Landlord’s Tort Liability
Under the common law the landlord had no duty to make the premises safe for the tenant and his or her guests. This doctrine was known as the doctrine of “caveat lessee” or, “let the lessee beware”. If there were dangerous aspects to the premises, it was the lessee that had the duty to fix them and it was only the lessee who would be liable for injuries that occurred on the premises. For example:
Jack leases an apartment from Roper. In the middle of the kitchen floor is a huge hole. On his first morning in the apartment, Jack, half asleep, wanders into the kitchen to make himself a pot of coffee and he promptly falls through the hole and gets severely injured. Under the common law rule, Roper bears no liability because it was Jack’s job to check out the condition of the apartment before he agreed to the lease.
However, as the theory of tort law has leaned more and more toward the direction of allowing the burden of tort liability to be borne by all those involved in causing the injury, the liability of landlords for injuries that occur on leased land has increased dramatically in modern times. Under the modern rules, a landlord can be liable for injuries that occur on the property in the following ways:
- Common Areas: The modern rule is that it is the duty of the landlord to keep safe the common areas that are shared by all the tenants of a building. Of course, this includes hallways in an apartment building as well as parking lots, etc. If, through the negligence of the landlord in failing to maintain the safety of one of these common areas, a tenant or a guest of a tenant gets hurt, the landlord will be liable.
- Latent Defects: If there is an unsafe condition within the tenant’s property that the landlord knows about but that would not be obvious to the tenant, the landlord has a duty to warn the tenant of the unsafe condition. Failure to issue such a warning will result in the landlord being liable for injuries caused by the dangerous condition. For example:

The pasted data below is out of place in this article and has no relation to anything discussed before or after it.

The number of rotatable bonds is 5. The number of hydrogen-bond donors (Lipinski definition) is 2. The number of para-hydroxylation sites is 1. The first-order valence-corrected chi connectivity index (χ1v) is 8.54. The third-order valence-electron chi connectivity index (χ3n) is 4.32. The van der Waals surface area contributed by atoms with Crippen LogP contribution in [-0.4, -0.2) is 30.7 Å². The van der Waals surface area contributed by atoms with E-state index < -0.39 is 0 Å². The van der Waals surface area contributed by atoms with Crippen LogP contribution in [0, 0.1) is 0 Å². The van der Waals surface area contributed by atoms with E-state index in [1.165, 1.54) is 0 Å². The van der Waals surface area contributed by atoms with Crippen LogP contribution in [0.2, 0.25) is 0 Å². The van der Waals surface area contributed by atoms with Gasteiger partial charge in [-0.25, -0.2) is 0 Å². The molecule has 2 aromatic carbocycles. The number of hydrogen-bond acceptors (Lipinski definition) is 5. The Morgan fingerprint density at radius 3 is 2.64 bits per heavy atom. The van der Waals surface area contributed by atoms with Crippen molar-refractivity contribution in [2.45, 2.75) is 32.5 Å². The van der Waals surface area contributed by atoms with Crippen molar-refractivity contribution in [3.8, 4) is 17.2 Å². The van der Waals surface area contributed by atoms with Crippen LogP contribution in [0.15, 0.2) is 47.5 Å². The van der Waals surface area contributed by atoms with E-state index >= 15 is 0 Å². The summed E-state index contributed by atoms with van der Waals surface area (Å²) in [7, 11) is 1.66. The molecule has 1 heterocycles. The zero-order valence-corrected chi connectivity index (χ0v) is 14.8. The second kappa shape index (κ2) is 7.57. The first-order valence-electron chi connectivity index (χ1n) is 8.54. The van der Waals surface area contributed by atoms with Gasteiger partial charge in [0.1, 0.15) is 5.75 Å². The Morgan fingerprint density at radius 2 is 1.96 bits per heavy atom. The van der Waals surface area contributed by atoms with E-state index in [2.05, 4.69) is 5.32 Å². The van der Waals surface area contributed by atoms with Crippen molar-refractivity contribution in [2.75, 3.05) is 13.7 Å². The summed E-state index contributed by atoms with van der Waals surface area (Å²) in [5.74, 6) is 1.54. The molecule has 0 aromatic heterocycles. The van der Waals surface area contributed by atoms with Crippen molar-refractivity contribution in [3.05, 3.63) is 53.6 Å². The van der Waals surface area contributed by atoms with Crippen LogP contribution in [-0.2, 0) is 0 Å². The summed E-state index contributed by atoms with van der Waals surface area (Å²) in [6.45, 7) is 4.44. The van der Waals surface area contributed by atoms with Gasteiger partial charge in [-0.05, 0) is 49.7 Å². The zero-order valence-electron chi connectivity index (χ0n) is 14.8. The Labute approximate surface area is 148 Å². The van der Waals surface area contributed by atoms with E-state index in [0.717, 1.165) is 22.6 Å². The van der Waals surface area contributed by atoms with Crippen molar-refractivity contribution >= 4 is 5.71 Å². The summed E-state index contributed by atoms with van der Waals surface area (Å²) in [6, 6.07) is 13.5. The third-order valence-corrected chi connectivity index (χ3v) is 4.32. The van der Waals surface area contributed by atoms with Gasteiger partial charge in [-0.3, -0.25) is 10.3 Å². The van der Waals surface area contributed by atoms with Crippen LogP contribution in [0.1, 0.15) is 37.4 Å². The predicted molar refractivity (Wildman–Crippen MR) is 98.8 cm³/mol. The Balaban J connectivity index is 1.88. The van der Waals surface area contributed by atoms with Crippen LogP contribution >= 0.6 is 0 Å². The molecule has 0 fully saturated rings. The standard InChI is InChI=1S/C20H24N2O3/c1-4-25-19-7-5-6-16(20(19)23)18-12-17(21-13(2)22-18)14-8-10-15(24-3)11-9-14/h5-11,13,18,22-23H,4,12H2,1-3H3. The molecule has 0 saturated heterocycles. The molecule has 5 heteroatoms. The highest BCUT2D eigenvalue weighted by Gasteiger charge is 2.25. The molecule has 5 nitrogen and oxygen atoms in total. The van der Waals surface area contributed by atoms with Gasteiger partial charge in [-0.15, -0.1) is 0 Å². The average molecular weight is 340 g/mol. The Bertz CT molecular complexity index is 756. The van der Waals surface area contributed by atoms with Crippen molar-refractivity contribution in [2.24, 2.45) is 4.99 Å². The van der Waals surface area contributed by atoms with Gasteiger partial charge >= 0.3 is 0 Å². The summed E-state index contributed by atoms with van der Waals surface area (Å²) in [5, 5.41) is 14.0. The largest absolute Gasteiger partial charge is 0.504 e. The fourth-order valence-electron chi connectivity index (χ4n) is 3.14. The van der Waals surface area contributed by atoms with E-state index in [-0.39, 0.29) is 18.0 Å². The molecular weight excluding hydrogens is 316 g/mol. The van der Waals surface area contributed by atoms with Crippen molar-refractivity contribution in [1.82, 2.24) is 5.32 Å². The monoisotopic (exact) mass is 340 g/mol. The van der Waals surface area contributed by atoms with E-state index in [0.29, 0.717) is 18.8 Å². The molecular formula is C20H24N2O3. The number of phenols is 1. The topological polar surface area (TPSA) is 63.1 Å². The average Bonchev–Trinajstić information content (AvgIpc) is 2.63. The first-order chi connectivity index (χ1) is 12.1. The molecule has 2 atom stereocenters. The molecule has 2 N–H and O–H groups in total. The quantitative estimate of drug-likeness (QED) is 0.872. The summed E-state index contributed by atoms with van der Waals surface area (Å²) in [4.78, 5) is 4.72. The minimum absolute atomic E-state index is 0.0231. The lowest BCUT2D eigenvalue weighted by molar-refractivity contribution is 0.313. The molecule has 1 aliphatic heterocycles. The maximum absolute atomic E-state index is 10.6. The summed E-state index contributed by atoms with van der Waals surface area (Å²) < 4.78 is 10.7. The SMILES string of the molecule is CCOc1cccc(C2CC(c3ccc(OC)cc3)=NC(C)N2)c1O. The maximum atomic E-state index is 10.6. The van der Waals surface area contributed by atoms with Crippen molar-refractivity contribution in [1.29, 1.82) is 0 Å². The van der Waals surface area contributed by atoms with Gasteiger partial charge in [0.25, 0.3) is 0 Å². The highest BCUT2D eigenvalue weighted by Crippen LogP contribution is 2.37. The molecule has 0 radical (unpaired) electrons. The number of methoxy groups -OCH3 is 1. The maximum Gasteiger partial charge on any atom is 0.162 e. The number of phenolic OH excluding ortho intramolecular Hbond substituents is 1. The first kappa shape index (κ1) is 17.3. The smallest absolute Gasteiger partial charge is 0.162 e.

Jack leases an apartment from Roper. In the middle of the kitchen floor is a huge hole but the hole is covered by a carpet so that Jack cannot see the hole. One day, as Jack is walking across the kitchen to get to the refrigerator, he steps on the part of the carpet that has the hole underneath and he falls through the carpet and gets injured. Under the latent defects rule, Roper would be liable for Jack’s injuries.
- Assumption of Repairs: A landlord generally has no duty to repair conditions that arise during the lease term, unless the lease agreement states otherwise. However, if the landlord does undertake to do some repairs, he or she must do those repairs in a competent manner. If the repairs are done negligently, the landlord can be liable for any injuries that result from the negligent repairs. For example:
Jack leases an apartment from Roper. One day, the pipe beneath Jack’s sink bursts, turning the floor of Jack’s kitchen into Lake Superior. Jack calls Roper and informs him of the problem. Roper sends Josh, the superintendent, to fix the problem. Josh negligently fixes the plumbing. The next time Jack turns on his faucet, hot water shoots up and scalds Jack’s face. Jack can sue Roper for his injuries. Even though Roper did not have to repair the sink in the first place, once he agreed to do the repairs, he must do them competently.